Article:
News from the San Luis Valley – June 2009
By Marcia Darnell
Here Come da’ Judges
The Supremes came to the Valley for Courts in the Community. The program transported the Colorado Supreme Court to Alamosa High School to hear arguments in a real case before students. The kids had a chance to ask questions of the attorneys involved after the justices adjourned.
State Attorney General John Suthers came to Alamosa as well, and met with the press to discuss his progress in office. He pointed to his success in upholding water law in the state. He also cited his office’s fights against mortgage and foreclosure fraud and safety laws for Internet use.
Lots of stimulus money is coming to the San Luis Valley. The EPA announced grants for sites in el Valle, including Summitville Mine. The money could total $25 million to improve diversions and a dam, and to construct a hydro-power setup.
The state also handed out grants for infrastructure and construction and the Valley got a big chunk of ‘em. Costilla County scored almost $400,000, most of it for the installation of water meters in Blanca.
Other government stimulus funds will promote weatherization and alternative energy. The Great Sand Dunes will see $2.5 million in stimulus funds, and the BLM will also spend stimulus bucks in the Valley.
The State Dept. of Education is offering San Luis Valley schools a grant for a pilot program to use technology to increase math skills in students.
• The Easter series of storms built the snowpack in the Rio Grande Basin to 111 percent of normal, forecasting a healthy irrigation season.
• The U.S. Geological Survey is mapping the fault lines under the Great Sand Dunes. Using magnetic surveys via low-flying helicopters, the USGS detected a new fault line parallel to the Range Front Fault.
• KRZA, the Valley’s public radio station, won the My Source Community impact award from the Corporation for Public Broadcasting. The award comes with $4,000.
• Saguache resident Michael Rust is still missing, but his motorcycle is not. The bike was found off an embankment south of Villa Grove. Gone since March 31, investigators theorize Rust may have left to confront burglars at his residence. His family is offering a reward for information.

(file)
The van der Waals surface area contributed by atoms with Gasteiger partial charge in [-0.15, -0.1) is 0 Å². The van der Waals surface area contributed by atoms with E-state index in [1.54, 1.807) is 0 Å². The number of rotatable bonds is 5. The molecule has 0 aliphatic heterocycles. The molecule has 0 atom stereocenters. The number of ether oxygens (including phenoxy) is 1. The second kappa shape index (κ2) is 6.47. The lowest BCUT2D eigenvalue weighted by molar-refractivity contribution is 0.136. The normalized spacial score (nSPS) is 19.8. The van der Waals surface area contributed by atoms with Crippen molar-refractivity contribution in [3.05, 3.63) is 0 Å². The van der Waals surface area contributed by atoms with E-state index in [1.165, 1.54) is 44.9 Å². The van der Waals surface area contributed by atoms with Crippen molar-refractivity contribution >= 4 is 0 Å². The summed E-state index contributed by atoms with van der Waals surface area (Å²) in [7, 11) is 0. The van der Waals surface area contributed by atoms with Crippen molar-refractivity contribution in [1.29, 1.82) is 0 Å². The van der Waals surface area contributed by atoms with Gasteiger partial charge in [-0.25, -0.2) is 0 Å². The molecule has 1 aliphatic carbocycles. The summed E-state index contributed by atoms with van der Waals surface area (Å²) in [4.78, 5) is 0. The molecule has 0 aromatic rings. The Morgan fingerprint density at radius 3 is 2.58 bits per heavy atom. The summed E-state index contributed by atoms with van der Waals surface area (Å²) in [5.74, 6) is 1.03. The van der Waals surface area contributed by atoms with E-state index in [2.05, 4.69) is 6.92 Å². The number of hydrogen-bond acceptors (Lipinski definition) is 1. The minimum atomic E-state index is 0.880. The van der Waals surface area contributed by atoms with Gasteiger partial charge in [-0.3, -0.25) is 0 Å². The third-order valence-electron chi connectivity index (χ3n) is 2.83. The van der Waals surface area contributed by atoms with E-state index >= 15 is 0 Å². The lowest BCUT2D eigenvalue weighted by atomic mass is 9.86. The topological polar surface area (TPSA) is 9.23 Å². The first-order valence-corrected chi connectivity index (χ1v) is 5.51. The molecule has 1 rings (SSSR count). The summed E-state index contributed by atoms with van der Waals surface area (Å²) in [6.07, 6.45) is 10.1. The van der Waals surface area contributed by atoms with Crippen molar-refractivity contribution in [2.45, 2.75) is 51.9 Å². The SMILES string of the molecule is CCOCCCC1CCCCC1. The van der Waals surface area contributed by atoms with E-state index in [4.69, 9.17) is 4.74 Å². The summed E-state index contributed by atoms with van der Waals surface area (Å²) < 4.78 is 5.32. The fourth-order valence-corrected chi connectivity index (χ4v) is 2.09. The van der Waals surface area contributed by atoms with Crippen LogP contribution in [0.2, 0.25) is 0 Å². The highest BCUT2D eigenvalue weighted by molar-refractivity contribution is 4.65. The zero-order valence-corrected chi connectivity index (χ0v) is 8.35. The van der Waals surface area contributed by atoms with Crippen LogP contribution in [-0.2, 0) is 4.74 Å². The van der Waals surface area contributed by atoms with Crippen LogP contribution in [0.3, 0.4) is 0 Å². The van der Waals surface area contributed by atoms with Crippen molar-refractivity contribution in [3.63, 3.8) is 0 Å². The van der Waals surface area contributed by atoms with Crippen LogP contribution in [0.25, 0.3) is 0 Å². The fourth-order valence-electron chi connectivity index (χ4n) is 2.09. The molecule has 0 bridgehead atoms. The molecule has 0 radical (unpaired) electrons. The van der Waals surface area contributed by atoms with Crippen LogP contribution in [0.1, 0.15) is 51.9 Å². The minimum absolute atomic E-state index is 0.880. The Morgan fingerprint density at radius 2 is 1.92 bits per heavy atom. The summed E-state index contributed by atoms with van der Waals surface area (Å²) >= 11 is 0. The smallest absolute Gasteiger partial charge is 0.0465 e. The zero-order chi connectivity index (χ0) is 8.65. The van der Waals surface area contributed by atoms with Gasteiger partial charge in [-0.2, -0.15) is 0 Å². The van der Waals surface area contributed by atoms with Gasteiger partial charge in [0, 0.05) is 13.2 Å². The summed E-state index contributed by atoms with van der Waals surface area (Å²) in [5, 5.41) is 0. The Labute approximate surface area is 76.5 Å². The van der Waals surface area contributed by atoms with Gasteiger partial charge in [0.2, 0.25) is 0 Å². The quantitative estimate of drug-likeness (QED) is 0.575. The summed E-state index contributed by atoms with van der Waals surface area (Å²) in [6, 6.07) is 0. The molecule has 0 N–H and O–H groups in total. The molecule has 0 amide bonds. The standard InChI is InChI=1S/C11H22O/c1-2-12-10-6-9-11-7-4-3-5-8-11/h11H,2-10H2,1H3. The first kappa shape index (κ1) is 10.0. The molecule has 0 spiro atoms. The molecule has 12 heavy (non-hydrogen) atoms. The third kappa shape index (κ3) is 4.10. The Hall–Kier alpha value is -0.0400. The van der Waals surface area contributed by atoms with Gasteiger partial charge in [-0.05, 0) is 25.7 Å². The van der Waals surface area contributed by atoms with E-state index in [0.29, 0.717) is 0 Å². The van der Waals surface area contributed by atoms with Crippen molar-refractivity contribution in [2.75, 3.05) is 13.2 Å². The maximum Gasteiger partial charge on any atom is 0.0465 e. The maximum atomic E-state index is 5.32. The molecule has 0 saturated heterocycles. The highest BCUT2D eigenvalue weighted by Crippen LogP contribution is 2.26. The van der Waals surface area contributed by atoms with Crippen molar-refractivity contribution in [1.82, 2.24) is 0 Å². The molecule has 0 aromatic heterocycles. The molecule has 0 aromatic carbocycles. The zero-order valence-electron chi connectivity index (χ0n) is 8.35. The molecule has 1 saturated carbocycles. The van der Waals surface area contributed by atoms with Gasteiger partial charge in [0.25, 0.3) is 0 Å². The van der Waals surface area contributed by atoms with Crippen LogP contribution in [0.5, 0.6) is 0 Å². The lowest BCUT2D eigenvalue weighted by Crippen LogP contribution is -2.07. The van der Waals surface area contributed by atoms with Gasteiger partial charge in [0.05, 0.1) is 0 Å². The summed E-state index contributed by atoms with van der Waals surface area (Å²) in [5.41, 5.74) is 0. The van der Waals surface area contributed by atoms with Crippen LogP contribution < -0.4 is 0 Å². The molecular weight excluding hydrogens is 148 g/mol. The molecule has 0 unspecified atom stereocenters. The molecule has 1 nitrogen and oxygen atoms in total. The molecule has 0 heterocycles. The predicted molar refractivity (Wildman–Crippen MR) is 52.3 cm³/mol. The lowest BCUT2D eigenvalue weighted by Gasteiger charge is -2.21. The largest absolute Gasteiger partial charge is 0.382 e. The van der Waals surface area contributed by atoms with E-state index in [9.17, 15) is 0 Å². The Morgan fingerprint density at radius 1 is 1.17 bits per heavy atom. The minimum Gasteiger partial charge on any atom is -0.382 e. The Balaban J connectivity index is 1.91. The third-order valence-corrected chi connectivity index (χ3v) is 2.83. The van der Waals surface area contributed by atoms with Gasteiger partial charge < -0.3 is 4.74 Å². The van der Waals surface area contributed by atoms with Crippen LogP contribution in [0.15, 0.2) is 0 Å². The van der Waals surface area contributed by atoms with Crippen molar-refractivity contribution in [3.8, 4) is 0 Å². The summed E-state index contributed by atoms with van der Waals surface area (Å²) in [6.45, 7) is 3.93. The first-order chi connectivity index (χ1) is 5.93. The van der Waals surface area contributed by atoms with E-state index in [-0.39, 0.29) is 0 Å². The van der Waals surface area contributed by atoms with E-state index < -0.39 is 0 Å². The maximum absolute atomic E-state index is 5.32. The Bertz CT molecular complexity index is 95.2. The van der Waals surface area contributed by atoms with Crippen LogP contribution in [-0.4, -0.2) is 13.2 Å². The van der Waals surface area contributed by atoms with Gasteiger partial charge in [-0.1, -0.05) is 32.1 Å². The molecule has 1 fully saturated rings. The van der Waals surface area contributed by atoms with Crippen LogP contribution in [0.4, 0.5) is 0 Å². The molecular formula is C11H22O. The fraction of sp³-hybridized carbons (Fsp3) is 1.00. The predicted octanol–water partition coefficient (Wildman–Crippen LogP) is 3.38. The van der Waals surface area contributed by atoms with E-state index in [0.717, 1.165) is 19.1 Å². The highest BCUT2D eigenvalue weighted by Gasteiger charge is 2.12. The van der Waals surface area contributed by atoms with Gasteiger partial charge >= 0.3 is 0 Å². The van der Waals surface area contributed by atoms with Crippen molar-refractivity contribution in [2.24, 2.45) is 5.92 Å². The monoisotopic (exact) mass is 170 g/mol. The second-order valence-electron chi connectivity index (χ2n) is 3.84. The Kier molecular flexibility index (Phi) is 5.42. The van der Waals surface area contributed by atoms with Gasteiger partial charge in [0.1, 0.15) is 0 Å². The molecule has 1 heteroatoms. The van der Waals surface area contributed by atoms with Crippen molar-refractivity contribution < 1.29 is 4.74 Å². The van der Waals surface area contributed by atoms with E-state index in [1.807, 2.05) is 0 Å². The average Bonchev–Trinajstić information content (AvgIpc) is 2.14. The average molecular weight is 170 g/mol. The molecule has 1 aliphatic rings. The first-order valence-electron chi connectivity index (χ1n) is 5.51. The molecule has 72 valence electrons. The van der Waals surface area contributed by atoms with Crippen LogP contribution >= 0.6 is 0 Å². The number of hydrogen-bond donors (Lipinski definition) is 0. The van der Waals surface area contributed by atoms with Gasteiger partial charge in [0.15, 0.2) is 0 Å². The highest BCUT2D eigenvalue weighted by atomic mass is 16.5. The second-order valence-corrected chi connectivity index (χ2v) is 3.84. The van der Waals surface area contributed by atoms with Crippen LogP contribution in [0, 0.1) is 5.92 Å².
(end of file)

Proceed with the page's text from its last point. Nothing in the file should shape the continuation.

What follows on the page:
• Kids from Ortega Middle School campaigned the Alamosa City Council for smoke-free parks. The students are gathering signatures on a petition to put the matter on a ballot.
• Craig Cotten of Monte Vista is the new division engineer for the Colorado Division of Water Resources.
• Alamosa hired Reynolds and Associates of Durango and Pagosa Springs to design its new library/city hall complex.
• Costilla County is trying to get the buses back on the road. The county is acting as fiscal agent for the Alamosa Bus Company, which provides public transportation to five of the Valley’s counties. Grants and government funds are being pursued to revive bus service.
• The Orient Land Trust (profiled in CC Feb. 2005) has a new executive director, Amy Trainer.
• The SLV Local Food Coalition is implementing “Garden in a Box,” to provide low-income households with tools, supplies, and training to start growing their own food.
• Adams State College has joined the Council of Graduate Schools.
• The Colorado Brownfields Foundation met with Valley representatives to discuss its capacity to clean up old buildings and decrepit properties.
• Marcella Garcia is the new superintendent of South Conejos schools.
• Sewer rates in Alamosa will increase for the next three years, following approval of the city council.
• Ruth Ann Woods was the commencement speaker at Trinidad State Junior College – Valley Campus. Retiring this month, she is the first woman to serve as president of the school.
• Adeline Lee was named Volunteer of the year by the SLV chapter of the America Red Cross.
• The truck stop in Hooper has re-opened as Miss Deb’s, a cafe, convenience store and gas station.
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